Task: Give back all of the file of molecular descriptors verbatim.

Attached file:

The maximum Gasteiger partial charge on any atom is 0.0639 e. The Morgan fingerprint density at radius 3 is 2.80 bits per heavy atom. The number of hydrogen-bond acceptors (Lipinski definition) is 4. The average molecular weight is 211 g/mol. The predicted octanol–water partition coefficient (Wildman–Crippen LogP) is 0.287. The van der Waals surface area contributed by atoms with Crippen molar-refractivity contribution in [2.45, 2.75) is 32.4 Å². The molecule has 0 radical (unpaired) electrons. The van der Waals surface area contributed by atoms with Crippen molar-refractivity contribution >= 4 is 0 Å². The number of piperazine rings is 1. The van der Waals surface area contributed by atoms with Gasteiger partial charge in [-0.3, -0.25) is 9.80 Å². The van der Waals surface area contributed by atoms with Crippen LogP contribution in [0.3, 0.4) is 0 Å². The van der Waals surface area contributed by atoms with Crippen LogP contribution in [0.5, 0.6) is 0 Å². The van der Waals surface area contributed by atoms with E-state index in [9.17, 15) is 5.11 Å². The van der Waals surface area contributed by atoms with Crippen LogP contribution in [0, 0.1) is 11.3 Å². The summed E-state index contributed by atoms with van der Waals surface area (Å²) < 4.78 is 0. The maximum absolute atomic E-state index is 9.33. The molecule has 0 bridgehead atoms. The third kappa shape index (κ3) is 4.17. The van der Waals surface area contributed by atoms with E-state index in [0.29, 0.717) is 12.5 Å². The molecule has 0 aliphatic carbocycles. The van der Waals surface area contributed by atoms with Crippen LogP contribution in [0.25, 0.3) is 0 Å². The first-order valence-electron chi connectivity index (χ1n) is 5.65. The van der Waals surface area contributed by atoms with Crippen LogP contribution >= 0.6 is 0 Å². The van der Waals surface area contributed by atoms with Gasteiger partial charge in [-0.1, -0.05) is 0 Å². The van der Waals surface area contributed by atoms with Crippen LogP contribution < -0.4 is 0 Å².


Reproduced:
The maximum Gasteiger partial charge on any atom is 0.0639 e. The Morgan fingerprint density at radius 3 is 2.80 bits per heavy atom. The number of hydrogen-bond acceptors (Lipinski definition) is 4. The average molecular weight is 211 g/mol. The predicted octanol–water partition coefficient (Wildman–Crippen LogP) is 0.287. The van der Waals surface area contributed by atoms with Crippen molar-refractivity contribution in [2.45, 2.75) is 32.4 Å². The molecule has 0 radical (unpaired) electrons. The van der Waals surface area contributed by atoms with Crippen molar-refractivity contribution >= 4 is 0 Å². The number of piperazine rings is 1. The van der Waals surface area contributed by atoms with Gasteiger partial charge in [-0.3, -0.25) is 9.80 Å². The van der Waals surface area contributed by atoms with Crippen LogP contribution in [0.3, 0.4) is 0 Å². The van der Waals surface area contributed by atoms with Crippen LogP contribution in [0.5, 0.6) is 0 Å². The van der Waals surface area contributed by atoms with E-state index in [9.17, 15) is 5.11 Å². The van der Waals surface area contributed by atoms with Crippen LogP contribution in [0, 0.1) is 11.3 Å². The summed E-state index contributed by atoms with van der Waals surface area (Å²) < 4.78 is 0. The maximum absolute atomic E-state index is 9.33. The molecule has 0 bridgehead atoms. The third kappa shape index (κ3) is 4.17. The van der Waals surface area contributed by atoms with E-state index in [0.29, 0.717) is 12.5 Å². The molecule has 0 aliphatic carbocycles. The van der Waals surface area contributed by atoms with Crippen LogP contribution in [0.25, 0.3) is 0 Å². The first-order valence-electron chi connectivity index (χ1n) is 5.65. The van der Waals surface area contributed by atoms with Crippen LogP contribution >= 0.6 is 0 Å². The van der Waals surface area contributed by atoms with Gasteiger partial charge in [-0.1, -0.05) is 0 Å². The van der Waals surface area contributed by atoms with Crippen LogP contribution < -0.4 is 0 Å².